Fluid and Acid-Base Balance

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Fluid and Acid-Base Balance
2013-11-12 20:54:10
Biol 224

Fluid and acid-base balance lecture study guid
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  1. What proportion of an adult female's body is made up of solids? How about water?
    • Solids 45%
    • Water 55%
  2. The proportion of an adult male's body is made up of water? How about solids?
    • Water 60%
    • Solids 40%
  3. How will the kidneys respond to decrease in blood PH?
    Reabsorbed HCO3- and secrete H+
  4. How the kidneys will respond to an increase of PH?
    Reabsorb H+ and secrete HCO3-
  5. How the rate of respiration will respond to changes in PH?
    • Because the presence of CO2 causes H2O in the body to disassociate into bicabonate and H+ , will lower the PH
    • When PH gets too low, the rate of respiration increases, so we can get rid of CO2 quicker and raise the PH back to normal.
  6. How bicarbonate buffer system will respond to change in PH?
    • in response to high PH
    • CO2 combine with H2O and become H2CO3 Then it disassociate to HCO3- and H+
    • The H+ will reduce the pH
    • In response to low PH:
    • HCO3- bind to H+ and become H2CO3 then it disassociate to H2O and CO2
    • The CO2 will be exhaled and H2O has no effect on pH but the removal of H+ will rise the PH.
  7. How can we use hemoglobin as a buffer?
    • During CO2 transport:
    •  CO2→H2O→H2CO3→HCO3- + H+
    • Hemoglobin bind to H+.
    • That prevent decrease in PH
    • This process is reversed in the lung when CO2is exhaled,
  8. How does protein buffer respond to decrease in PH?
    • The amino group of the amino acid will bind to H+
    • That will decrease the PH
  9. How will protein buffer will respond to increase in PH?
    • The carboxyl group of the amino acid will release H+
    • That will decrease the PH
  10. How phosphate buffer respond to a decrease in PH?
    • HPO42- will bind to H+ and become H2PO4- .
    • That will increase the PH.
  11. How phosphate buffer respond to an increase in PH?
    • H2PO4- (dihydrogen phosphate) will release H+ and become HPO42- (monohydrogen phosphate)
    • That will decrease the PH (make it more acidic)
  12. What is a buffer?
    A substance that opposes (stabilizes) change in PH by either bind or release H+
  13. How do we loose hydrogen ions?
    • Exhalation of CO2 (accumulation of CO2 cause elevation of H+)
    • H+ secreted (exerted) by the kidneys.
    • Buffers temporarily bind to H+
  14. How do we gain hydrogen ions?
    • By metabolic activities that produce acids.
    • for example, aerobic respiration produce CO2 that become carbonic acid and lactic acid from fomentation.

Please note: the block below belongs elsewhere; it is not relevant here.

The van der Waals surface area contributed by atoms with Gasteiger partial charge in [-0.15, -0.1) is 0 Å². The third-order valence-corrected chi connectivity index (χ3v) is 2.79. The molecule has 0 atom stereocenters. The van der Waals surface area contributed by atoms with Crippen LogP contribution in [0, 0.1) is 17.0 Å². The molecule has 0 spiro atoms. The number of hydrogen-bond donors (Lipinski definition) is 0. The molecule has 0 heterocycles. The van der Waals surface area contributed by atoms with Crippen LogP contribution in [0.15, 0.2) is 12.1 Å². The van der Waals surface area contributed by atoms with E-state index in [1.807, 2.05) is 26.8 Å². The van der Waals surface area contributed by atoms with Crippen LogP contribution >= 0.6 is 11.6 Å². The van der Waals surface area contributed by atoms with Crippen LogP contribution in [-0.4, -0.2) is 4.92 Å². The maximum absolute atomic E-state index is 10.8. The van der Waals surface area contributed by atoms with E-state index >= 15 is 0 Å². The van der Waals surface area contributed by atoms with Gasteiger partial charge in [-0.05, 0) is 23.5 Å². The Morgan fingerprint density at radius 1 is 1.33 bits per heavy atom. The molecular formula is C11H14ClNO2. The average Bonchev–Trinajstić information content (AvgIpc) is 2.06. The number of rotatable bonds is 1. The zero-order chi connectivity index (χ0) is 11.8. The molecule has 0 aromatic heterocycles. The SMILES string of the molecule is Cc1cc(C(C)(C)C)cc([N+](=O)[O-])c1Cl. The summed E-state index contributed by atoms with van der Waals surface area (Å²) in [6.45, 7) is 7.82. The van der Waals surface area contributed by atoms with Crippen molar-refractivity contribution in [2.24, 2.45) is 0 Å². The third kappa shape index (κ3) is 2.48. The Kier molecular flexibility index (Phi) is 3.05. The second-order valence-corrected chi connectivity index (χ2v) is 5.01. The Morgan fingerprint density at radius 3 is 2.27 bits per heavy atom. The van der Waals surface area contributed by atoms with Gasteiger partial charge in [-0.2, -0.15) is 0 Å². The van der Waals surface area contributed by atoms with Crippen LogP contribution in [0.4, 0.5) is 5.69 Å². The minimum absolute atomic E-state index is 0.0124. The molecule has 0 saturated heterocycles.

15. At what PH are we considered to be in acidosis? How about alkalosis?
    • Acidosis: PH below 7.35.
    • Alkalosis: PH above 7.45
  16. How does aldosterone effects the body?
    • Increase Na+ re-absorption
    • Increase K+ secretion
    • Stimulate salt receptors (makes you want to eat salty foods)
    • as result, blood Na+ will rise and water follow by osmosis. That will raise blood volume and blood pressure.
  17. What effect does ADH have on water balance?
    • Decrease urination
    • Increase thirst
    • That will increase fluid consumption and decrease fluid excretion. both together will increase blood volume and blood pressure.
  18. What kind of fluid shift will occur if the osmotic concentration of the ECF increases? How about if it decreases?
    • Increase O/C of  ECF : fluid shift from ICF into ECF
    • Decrease O/C of ECF:fluid shift from ECF into ICF
  19. Which are the various ways that we can gain and lose water?
    • Gain:
    • Primary by water absorption via the GI tract (small and large intestines)
    • By osmotic gradient as nutrient & ions absorbed, water follow.
    • Loss:
    • Mainly by urination
    • also by other routes such as exhalation, sweat, and feces,
  20. Where/How we gain and lose water?
    • Out of 2500 mL of water
    • Gain: 2600 mL fluid ingested, 700 mL food ingested, and 200 mL metabolic water.
    • Lose: 1500 mL in urination, 600 mL via skin, 300 mL in the lungs (exhalation), and 100 mL via GI tract (feces)
  21. How is the water in the ECF distributed?
    • 80% in the interstitial fluid
    • 20% in the plasma
  22. What proportion of water is in the ECF? How about the ICF?
    • 1/3 in the ECF (extracellular fluid)
    • 2/3 in the ICF (intracellular fluid)
  23. What accounts for the difference in water content between males and females?
    • Muscle mass in males is grater then females.
    • Skeletal muscle = 75% water
    • Adipose tissue = 10% water
  24. What will occur if someone over-hydrated?
    • cause by excessive blood loss, vomiting or diarrhea coupled with intake of pure water→
    • decrease concentration of Na+ in blood & IF→

    • decrease osmolarity of plasma & IF→
    • fluid shift from ECF into ICF→
    • Water intoxication (cells will pop from over fill)→
    • Convulsion, coma and possible death.
  25. Understand the changes that occur in response to dehydration.
    • two routs happens simultaneously.
    • rout 1:
    • Blood volume decrease→blood pressure decrease→Renin released→angoitensine II released.
    • rout 2:
    • osmolarity of body fluid increased→stimulate osmsoceptors
    • Both routes lead to the following:
    • Stimulates thirst center→increase thirst→increase water intake→increase water level.
  26. What is the normal range of blood PH?
    Between 7.35 and 7.45